So, ever since my husband read Marie Kondo’s “The Life-Changing Magic of Tidying Up — The Japanese art of decluttering and organizing,” we’ve been on a downsizing kick. And nothing needs downsizing more than our overwhelming collection of books.
Yeah, I know… Not the books! You don’t want to be one of those Kindle People, do you? Staring at a glowing screen like the rest of the sheeple, paying the corporate overseers for another hit of Recommended Literature. Don’t you love PAPER and PRINT and OBSOLESCENCE?
You know what kind of people don’t have books in their house? Philistines! Ignoramuses. HGTV interior decorators with tidy surfaces and lots of negative space. People who choose a book as a Decorative Object solely because it is the right shade of persimmon. Do you want to be THOSE people? That’s what happens when you let go of your books!
Because who are you if people can’t walk into your house and see a hundred titles on obscure South African playwrights, English roses, or Texan poets? Don’t you want everyone to know that Here Lives Two People With Useless Masters Degrees?
We’re giving that up. Solidly middle-aged, I think we’re pretty clear on who we are. We’re people who need to get rid of shit.
So, every day my husband takes a box of books that we’ve culled from the herd and leaves it in front of his office on the square with a sign that says, “FREE BOOKS!”
But being my husband, he has to have Rules and Order, so there are Instructions. “Only one book per day, please.” This is because he wants people to Properly Appreciate the books they take and carefully consider each title. Once someone just walked off with the whole box and that sort vigilanteism needed to stop. So, if you’re on the courthouse square in Lockhart, Texas — Respect The System of the free book box. ONE per DAY per PERSON.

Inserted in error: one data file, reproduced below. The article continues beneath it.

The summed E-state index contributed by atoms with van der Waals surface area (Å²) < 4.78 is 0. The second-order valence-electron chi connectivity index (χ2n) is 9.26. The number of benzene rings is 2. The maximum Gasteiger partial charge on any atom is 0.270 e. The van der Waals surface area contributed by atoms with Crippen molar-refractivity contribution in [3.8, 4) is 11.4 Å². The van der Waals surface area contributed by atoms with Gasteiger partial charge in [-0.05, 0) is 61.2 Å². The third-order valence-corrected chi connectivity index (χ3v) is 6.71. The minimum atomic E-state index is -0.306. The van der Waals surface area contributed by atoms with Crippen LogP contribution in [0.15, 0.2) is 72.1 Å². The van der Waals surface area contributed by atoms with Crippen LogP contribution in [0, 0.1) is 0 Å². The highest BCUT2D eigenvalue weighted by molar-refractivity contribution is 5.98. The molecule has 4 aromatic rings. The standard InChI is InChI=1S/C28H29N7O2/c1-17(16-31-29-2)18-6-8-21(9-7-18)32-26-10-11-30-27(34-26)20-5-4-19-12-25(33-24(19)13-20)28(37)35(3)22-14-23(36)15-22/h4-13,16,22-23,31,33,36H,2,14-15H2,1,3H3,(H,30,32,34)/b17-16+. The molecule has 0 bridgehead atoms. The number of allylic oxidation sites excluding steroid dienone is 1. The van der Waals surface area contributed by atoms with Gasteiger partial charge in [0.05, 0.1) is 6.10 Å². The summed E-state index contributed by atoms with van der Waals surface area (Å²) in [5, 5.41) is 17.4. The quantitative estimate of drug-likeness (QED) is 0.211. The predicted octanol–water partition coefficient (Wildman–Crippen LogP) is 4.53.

It’s a small town. You don’t want to put out your self-help titles or romantic Swedish massage manuals. But what’s nice is someone might come up to you in church and say, “Hey, I really loved that book on father-son bird-watching!” So far, the system is working. And we’re down a hundred books or so.
The Book Box has become a topic of conversation with my husband, and maybe a bit of a competition. I like to think my books are more popular. Cookbooks! Gardening! versus lugubrious meditations on West Texas. (Who am I kidding? He’d never part with those…) But, fact is, I too have some clunkers.
“Tracy, No one wants True Confessions of an Albino Terrorist by Breyten Breytenbach. NO ONE.”
Which brings me to today’s metaphor — being a rock-bottom remainder.
It’s funny how people ascribe value to things. (Yeah, like YOU Tracy. You once loved those books! And now you’ve abandoned them to a BOX!)
Some Book Box observations:
- If a box is just there, people don’t give a shit. They’ll take the whole box.
- If there are rules, people pay a little more respect to the box. They might obey.
- If there are a lot of books, neatly lined up, people are more inclined to maintain order and choose carefully.
- If there are fewer books, people just trash the box and throw books around. Who cares? The books are free!
Some chump lessons I have taken from the Book Box:
- Some people are greedy jerks who take things for granted.
- When you have rules, people treat you better and ascribe more worth to you.
- There’s strength in numbers.
- If people have devalued you, it doesn’t matter how great you really are, they’ll treat you like shit.
After being chumped, there are a lot of days you’ll feel like a rock bottom remainder. Just remember that you’re great work of literature, and someone, somewhere really digs Breyten Breytenbach.